A Year in the Life of a Runner
It’s Sunday night, I’m eating a bowl of Edy’s Grant Light Peppermint Ice Cream (I would eat it year-round if they’d make it year-around) and am thinking about my running year. Except that I’m still not running. I won’t dwell on my hamstring issues now because I’m going to see another physical therapist in a few days, so I’ll be sure to string out every last detail in an upcoming post. (I know, I know: Mark your calendars.)
Still, it’s exciting to think of the 364 days ahead and the possibilities they bring with regard to running. Despite my being on the injured reserve list right now, I’ve been running long enough to know that each running year brings certain expected events, rhythms, and cycles regardless of how talented, slow, experienced, or novice you are.
And so, in honor of 2012, here are 12 things you can expect to experience this year if you’re a runner:
- Bursts of motivation. Some peaks will be super sharp and last for a day, max, and others will be more mesa-like and stretch for months, if you’re lucky. These bursts are most commonly found immediately after you sign up for a race and during the summer months.
- A total lack of ambition. Like the go-get-’em streaks, these jags can be brief or prolonged, but they are definitely to be expected, so don’t sweat it. Look for them in the middle of a training plan–the longer the plan, the more likely they are to appear–or when the temps drop and days get shorter. When they hit, use my four-word motto: Don’t think, just go.
- Fixation on food, or specifically, at least one run during which you can’t stop thinking about the leftover pepperoni pizza or other greasy goodness you’re going to devour post-run because you’re working so hard and running so well. You go to reward yourself only to find your significant other and/or child(ren) has already done the honors. (Totally cool if you’re totally pissed for the rest of the day, btw, especially if the consumer was your non-running partner.)
- An injury. The stats vary, but the reality is this: If you are a runner, you will get injured at some point. What separates the chronically injured from the briefly injured is the ability to stop, assess the situation, and realize that running ________________ (to the end of today’s run, across the finish line in three weeks, through the five races you have scheduled) will not make your injured part better. Historically, I have not been good at stopping, but am definitely getting better. Last time I checked, running through running injuries doesn’t make them go away.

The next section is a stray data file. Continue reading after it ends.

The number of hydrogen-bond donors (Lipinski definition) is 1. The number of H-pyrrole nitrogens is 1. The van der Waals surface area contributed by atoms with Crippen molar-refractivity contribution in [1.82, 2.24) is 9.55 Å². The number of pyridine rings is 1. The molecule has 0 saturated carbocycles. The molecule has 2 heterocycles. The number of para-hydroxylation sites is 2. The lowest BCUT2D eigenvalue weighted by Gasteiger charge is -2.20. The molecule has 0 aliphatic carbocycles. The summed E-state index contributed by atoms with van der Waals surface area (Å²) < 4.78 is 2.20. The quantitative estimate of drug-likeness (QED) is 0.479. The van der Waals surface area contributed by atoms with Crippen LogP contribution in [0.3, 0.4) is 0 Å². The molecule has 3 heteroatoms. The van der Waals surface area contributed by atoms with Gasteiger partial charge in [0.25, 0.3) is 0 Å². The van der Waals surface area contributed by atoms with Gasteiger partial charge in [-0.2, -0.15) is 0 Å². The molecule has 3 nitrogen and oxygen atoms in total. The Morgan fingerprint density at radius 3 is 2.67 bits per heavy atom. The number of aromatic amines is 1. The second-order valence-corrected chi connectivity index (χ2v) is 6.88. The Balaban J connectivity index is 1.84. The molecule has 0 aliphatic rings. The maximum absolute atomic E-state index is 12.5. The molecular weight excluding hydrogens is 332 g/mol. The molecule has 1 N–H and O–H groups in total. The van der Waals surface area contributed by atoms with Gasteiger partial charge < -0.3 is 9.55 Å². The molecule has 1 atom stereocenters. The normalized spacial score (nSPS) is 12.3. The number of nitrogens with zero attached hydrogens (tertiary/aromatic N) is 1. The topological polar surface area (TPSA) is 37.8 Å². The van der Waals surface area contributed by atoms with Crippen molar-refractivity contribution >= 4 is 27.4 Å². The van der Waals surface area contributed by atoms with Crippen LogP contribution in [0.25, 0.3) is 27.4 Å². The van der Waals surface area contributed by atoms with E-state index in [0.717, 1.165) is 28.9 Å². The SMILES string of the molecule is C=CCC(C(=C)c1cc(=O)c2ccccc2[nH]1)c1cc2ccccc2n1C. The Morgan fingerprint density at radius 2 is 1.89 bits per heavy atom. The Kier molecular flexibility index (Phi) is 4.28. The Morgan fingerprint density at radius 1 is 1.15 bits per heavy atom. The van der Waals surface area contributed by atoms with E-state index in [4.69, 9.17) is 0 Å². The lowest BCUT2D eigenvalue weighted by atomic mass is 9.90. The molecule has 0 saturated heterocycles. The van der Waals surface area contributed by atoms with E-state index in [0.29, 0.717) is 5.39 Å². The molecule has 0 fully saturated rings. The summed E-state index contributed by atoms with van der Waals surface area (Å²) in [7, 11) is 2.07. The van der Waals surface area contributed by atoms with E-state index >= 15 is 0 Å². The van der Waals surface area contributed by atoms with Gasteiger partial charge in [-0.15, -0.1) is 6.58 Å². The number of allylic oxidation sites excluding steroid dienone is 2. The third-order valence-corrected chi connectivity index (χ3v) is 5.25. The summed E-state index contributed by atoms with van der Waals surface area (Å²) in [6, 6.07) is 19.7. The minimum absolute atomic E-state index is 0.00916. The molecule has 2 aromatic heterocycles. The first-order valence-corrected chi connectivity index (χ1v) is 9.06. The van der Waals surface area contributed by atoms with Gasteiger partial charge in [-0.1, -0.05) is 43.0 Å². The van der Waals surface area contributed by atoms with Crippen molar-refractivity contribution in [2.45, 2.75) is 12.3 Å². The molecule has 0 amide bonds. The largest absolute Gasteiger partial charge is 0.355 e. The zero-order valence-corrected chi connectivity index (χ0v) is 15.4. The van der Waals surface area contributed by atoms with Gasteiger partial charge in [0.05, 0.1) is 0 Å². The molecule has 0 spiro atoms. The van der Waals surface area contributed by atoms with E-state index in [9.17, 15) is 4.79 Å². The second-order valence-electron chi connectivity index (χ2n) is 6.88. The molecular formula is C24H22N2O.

- At least one run a month during which you see the sun rise, the sun set, a deer or rabbit or another other non-vicious animal hopping along, a rainbow, or something other gift from Ma N. and you think to yourself, “How lucky am I to be out here to see this.”
- A race during which your performance was so spectacularly awful for you, you can’t believe you spent your valuable time and money training for this stupid race and ridiculous sport.
- A race during which your performance was so sublimely perfect for you, you can’t believe the organizers didn’t hang a gold medal around your neck as you crossed the finish line.
- A spat of jealousy toward runners who can go faster than you can (with seemingly less effort and training); toward runners who just gave birth to a kid and go faster than you can (with seemingly less effort and training); toward runners who just make it look so freakin’ easy.
- A reality check, when you realize that all those faster runners still struggle with the same issues–pushing through the pain, getting out the door, silencing the mental monkeys, doubting they can cover the course the way they want to–that you do. (Seriously, they do: I’m not just saying that to make this a neat bullet-pointed pair. And yes, I realize I’m speaking for them since I am not among the fast set.)
- Several spats of jealousy that arise from seeing really cute running clothes on fellow runners. The only way to balance out this situation is to run your credit card.
- Several cases of the should-I-tries? Should I try these new shoes? Barefoot running? Speedwork? Compression sleeves when I run? A marathon? Eating gummi bears instead of GU on a long run? I’m all for variety, but–here comes the mom in me–take anything new slower than you’d like. Go half bears/half GU on your first trial with the boys; go 1/4 mile in your bare feet; go three-quarters speed the first time you hit the track. Being patient means you can always come back for more.
- At least one run a week that is good enough to get you through the rest of your tantrum-squelching, powerpoint-giving, lunch-making, to-do-list-writing, leg-shaving (as if!), laundry-folding, brainstorming-sessioning, badass-mothering day without feeling frustrated, lonely, bitchy, or resentful.
And that sole run, as we all know, is worth all the so-so runs we have to endure to get there.
I know there are more than twelve reasons, but my ice cream is long gone. What kind of universal events show up in your running years?